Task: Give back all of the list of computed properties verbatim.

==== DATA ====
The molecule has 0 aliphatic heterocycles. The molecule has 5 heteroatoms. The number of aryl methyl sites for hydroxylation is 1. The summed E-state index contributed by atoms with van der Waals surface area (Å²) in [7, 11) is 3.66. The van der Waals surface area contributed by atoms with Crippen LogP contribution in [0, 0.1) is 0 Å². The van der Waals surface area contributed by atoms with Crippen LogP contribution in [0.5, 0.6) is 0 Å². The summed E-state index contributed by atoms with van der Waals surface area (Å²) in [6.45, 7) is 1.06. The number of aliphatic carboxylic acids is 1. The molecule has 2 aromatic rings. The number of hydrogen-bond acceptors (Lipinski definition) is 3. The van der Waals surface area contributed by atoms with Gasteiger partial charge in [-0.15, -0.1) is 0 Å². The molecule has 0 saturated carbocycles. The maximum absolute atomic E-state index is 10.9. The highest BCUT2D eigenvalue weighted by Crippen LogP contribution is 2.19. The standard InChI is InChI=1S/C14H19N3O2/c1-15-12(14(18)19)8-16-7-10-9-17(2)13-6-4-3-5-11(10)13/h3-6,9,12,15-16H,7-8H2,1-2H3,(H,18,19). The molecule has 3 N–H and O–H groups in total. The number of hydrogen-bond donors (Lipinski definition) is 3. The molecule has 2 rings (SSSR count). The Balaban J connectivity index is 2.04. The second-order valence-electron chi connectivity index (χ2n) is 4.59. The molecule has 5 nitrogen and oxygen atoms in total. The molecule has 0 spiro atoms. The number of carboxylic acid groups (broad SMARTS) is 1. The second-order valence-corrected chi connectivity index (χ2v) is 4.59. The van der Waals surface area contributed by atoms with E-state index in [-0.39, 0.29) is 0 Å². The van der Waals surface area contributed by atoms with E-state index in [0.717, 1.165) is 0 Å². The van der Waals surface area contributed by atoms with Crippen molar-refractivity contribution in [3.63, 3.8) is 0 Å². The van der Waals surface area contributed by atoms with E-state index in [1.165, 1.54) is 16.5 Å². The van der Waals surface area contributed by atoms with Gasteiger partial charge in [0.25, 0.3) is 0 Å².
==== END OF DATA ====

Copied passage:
The molecule has 0 aliphatic heterocycles. The molecule has 5 heteroatoms. The number of aryl methyl sites for hydroxylation is 1. The summed E-state index contributed by atoms with van der Waals surface area (Å²) in [7, 11) is 3.66. The van der Waals surface area contributed by atoms with Crippen LogP contribution in [0, 0.1) is 0 Å². The van der Waals surface area contributed by atoms with Crippen LogP contribution in [0.5, 0.6) is 0 Å². The summed E-state index contributed by atoms with van der Waals surface area (Å²) in [6.45, 7) is 1.06. The number of aliphatic carboxylic acids is 1. The molecule has 2 aromatic rings. The number of hydrogen-bond acceptors (Lipinski definition) is 3. The van der Waals surface area contributed by atoms with Gasteiger partial charge in [-0.15, -0.1) is 0 Å². The molecule has 0 saturated carbocycles. The maximum absolute atomic E-state index is 10.9. The highest BCUT2D eigenvalue weighted by Crippen LogP contribution is 2.19. The standard InChI is InChI=1S/C14H19N3O2/c1-15-12(14(18)19)8-16-7-10-9-17(2)13-6-4-3-5-11(10)13/h3-6,9,12,15-16H,7-8H2,1-2H3,(H,18,19). The molecule has 3 N–H and O–H groups in total. The number of hydrogen-bond donors (Lipinski definition) is 3. The molecule has 2 rings (SSSR count). The Balaban J connectivity index is 2.04. The second-order valence-electron chi connectivity index (χ2n) is 4.59. The molecule has 5 nitrogen and oxygen atoms in total. The molecule has 0 spiro atoms. The number of carboxylic acid groups (broad SMARTS) is 1. The second-order valence-corrected chi connectivity index (χ2v) is 4.59. The van der Waals surface area contributed by atoms with E-state index in [-0.39, 0.29) is 0 Å². The van der Waals surface area contributed by atoms with E-state index in [0.717, 1.165) is 0 Å². The van der Waals surface area contributed by atoms with Crippen molar-refractivity contribution in [3.63, 3.8) is 0 Å². The van der Waals surface area contributed by atoms with E-state index in [1.165, 1.54) is 16.5 Å². The van der Waals surface area contributed by atoms with Gasteiger partial charge in [0.25, 0.3) is 0 Å².